Sunday, July 29, 2012

King's College Chapel

The must-see place in Cambridge is King's College Chapel.

The west front of King's College Chapel

Detail of the west door

King Henry VI laid the foundation stone of the college in 1441, intending it to be the most magnificent school and chapel in either Oxford or Cambridge. The chapel took almost 100 years to complete, including breaks from construction like the War of the Roses (1455-1485). Many different kings were sponsors of the project, so the college really could be called Kings' College.

The chapel is 289 feet long and 40 feet wide, reaching a height of 80 feet. It is famous for the fan-vaulting, which enables such a large open space and is quite breath-taking.

Fan-vaulted ceiling

Many heraldic symbols are found throughout the church, mostly centered around the Tudors, i.e. the family that wound up with the crown after the War of the Roses. The Portcullis and the Greyhound are symbols of the Beaufort family (Lady Margaret Beaufort was mother of Henry VII). The Tudor Rose incorporates the red rose of the House of Lancaster and the white rose of the House of York (Henry VII married Elizabeth of York, uniting the two families, so the symbolism is especially significant). The Fleur de Lys emphasizes England's claim to be monarch of France (which claim was maintained until George III). The Coat of Arms is the Royal Arms of England. The Dragon of Cadwallader (Wales) is from Henry VII's father. Leopards and Lions have been symbols of the English monarchs since William the Conqueror.

Some of the heraldic symbols

These symbols can be seen almost immediately right over the west doorway.

A greyhound as big as a dragon?!?

Above the door is a splendid stained glass window.

West Window

The windows (with the exception of this one) are 16th century and are all quite glorious.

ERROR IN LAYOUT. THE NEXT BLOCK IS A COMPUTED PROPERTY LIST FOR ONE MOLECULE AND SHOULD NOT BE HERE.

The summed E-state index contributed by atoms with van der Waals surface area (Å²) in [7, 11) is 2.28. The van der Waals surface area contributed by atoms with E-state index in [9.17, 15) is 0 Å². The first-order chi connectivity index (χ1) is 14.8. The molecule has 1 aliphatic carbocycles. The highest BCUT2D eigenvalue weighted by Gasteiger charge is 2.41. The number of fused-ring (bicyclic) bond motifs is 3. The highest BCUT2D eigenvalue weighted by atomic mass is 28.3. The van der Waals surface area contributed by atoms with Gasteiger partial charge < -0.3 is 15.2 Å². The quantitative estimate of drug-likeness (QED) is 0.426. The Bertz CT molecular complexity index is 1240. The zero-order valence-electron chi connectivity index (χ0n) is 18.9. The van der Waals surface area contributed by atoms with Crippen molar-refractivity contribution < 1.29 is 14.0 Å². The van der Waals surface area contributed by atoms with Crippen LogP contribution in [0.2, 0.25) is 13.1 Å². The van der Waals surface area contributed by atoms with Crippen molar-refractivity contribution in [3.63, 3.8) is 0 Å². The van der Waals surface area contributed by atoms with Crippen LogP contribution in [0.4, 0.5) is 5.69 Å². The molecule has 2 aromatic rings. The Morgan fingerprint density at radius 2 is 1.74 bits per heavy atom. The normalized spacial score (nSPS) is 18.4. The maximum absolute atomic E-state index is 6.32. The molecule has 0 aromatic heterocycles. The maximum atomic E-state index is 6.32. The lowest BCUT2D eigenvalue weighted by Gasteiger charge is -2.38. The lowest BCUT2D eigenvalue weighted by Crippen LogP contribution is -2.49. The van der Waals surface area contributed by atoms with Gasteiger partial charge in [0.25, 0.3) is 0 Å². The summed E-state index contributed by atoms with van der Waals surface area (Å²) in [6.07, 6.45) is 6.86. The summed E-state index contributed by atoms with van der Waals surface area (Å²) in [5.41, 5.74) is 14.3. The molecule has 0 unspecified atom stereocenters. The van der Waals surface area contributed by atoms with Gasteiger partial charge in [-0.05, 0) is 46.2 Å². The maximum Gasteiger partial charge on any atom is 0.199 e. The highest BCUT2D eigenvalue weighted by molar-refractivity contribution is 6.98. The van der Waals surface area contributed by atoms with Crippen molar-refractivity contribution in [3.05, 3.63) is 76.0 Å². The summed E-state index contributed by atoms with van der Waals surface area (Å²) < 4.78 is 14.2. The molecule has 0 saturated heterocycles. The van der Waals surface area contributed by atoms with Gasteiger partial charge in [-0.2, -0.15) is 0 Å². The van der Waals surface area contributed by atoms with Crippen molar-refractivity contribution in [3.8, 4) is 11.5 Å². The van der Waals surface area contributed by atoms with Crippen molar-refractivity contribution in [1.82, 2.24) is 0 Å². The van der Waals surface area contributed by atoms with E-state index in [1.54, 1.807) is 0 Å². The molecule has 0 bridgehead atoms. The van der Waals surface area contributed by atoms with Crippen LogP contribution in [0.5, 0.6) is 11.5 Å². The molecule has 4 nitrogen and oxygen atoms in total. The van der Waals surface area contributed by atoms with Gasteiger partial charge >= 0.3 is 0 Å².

Above the choir screen is the organ, a gift from Henry VIII that includes his and Anne Boleyn's initial (so it dates between 1533, when they were married, and 1536, when he had her executed).

A glorious organ and more of the ceiling

In the choir area is a lectern with a small figure of Henry VI and some well-carved stalls.

That's a very small figure

Choir stalls

On the eastern wall is a grand stained-glass window featuring the passion and death of Christ.

East Window

Below the east window is the main altar, which is rather simple. It has Ruben's Adoration of the Magi, painted in 1634 and donated to the college in 1961.

Ruben's Adoration of the Magi

Several side chapels are found in King's College Chapel. Toward the front is the Chapel of All Souls, dedicated to members of the college who died in the two world wars.

Chapel of All Souls

The Tomb Chapel has several memorials in it to various college members.

Tomb Chapel

The Whichcote Chapel was interesting for me. It's the only place I've seen with stained glass featuring lots of Greek, more than just the typical alphas and omegas elsewhere.

Whichcote Chapel Greek window

One side of the chapel has a long exhibit describing the history of the church and the various symbols used.

We were a bit sad that we didn't get to see the choir, so we will have to come back again during the school term to hear the famous voices.

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